Vegetables (Utah)
Coordinated by Lori Spears (lori.spears@usu.edu), Cooperative Agricultural
Pest Survey (CAPS) Coordinator, Utah State University

Background

Utah Agricultural Statistics (2012) reported 6,119 bearing acres of vegetable crops being grown on 790 farms and with a market value of over $19 million. Small acreage producers for farmers’ markets and community supported agriculture (CSA) operations, however, were not included in the censuses, nor were home garden producers of vegetables. Commercial and non-commercial vegetable producers will benefit from access to updated and new information on invasive and endemic vegetable pests.

Vegetables
Vegetables. Source:Pixabay

Objective

The primary goals of the Utah Vegetable Pest Program are to:
  • Monitor vegetable fields for invasive and endemic pest threats.
  • Update and/or create new pest detection, identification, and management guidelines, including creating an IPM Elements specific for vegetables in Utah.
  • Select and mentor at least two undergraduate summer interns in pest identification and monitoring, and IPM practices.
  • Identify key stakeholders to use iPIPE.
The activities that will be required to accomplish each of the identified goals will help growers be informed, including growers in distant parts of the state (central and southern Utah), of emerging and threatening pests to vegetable crops, and ultimately contribute to a national, coordinated, and sustained pest information delivery system – the iPIPE platform.

Utah State University Extension   Utah Pests Logo

Situation

In Utah, current IPM challenges in vegetable crops include new diseases being introduced to the state via seed and transplants, and growers not being aware of the symptoms associated with these new diseases. On average, the Utah Plant Pest Diagnostic Lab (UPPDL) at Utah State University (USU) identifies 1-2 new vegetable viruses each year, and bacterial and fungal diseases have come to the forefront with the increased rain and thunderstorms during the last three summers. The occurrence of bacterial spot in pepper and tomato two years ago led to yield losses of $6,000-6,400 per acre. Watermelon mosaic virus occurred across the state for the last four years and resulted in 50% or more yield loss because growers could not sell symptomatic fruit.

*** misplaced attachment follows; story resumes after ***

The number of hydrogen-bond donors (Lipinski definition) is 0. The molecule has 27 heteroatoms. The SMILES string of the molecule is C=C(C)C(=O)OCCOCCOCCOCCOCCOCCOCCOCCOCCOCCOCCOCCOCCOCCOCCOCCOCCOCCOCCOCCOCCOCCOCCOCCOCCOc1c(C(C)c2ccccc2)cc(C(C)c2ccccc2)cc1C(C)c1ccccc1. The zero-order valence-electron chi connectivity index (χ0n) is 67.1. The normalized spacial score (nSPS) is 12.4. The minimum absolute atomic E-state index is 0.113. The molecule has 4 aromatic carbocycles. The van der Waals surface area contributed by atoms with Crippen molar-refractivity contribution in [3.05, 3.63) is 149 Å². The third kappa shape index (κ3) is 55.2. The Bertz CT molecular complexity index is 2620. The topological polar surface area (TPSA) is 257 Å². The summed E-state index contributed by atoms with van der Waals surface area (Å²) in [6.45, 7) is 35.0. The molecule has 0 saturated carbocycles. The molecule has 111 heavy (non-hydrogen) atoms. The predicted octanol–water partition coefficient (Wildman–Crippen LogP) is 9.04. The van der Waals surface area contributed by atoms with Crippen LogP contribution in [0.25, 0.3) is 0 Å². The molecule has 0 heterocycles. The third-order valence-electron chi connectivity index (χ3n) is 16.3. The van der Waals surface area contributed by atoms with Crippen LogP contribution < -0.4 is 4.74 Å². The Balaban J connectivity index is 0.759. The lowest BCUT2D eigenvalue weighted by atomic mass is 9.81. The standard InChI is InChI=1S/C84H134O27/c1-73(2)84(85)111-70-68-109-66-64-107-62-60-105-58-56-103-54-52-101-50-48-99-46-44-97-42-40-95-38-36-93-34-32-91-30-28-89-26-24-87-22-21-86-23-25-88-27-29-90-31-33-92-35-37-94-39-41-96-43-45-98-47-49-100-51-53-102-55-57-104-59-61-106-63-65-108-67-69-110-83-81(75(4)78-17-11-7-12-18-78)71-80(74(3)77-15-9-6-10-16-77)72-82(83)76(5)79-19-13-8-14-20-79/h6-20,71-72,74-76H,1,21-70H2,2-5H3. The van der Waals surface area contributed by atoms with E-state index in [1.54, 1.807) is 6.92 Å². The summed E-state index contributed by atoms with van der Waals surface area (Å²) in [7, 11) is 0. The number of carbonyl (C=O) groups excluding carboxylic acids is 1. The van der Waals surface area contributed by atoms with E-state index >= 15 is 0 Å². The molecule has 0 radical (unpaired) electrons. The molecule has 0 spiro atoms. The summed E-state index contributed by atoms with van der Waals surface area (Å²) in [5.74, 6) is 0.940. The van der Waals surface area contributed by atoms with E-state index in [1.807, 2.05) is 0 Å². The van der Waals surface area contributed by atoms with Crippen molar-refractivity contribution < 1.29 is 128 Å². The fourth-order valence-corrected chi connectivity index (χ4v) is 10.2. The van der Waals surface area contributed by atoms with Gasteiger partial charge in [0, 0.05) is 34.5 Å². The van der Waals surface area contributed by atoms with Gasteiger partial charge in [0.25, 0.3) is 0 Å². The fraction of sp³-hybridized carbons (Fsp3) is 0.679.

Important Pests

Sweet Corn: Brown marmorated stink bug (all crops except onions and potatoes), Corn earworm.
Onions: Onion thrips, Leafminer; Bacterial spot.
Potatoes: Potato psyllids (vector), Tuber flea beetle; Candidatus Liberibacter (potato, tomato, pepper).
Pumpkins: Aphids (vector), Squash bug; Watermelon mosaic virus (squash, pumpkin).
Tomatoes: Tomato russet mite; 
Powdery mildew 
(all crops except corn).
Squash and melons: Thrips (vector), Squash bug, Cucumber beetle; 
Tomato spotted wilt virus 
(all crops except corn).
Beans: Mexican bean beetle.

Mexican bean beetle
Mexican bean beetle (Epilachna varivestis) Mulsant, 1850
Eugene E. NelsonBugwood.org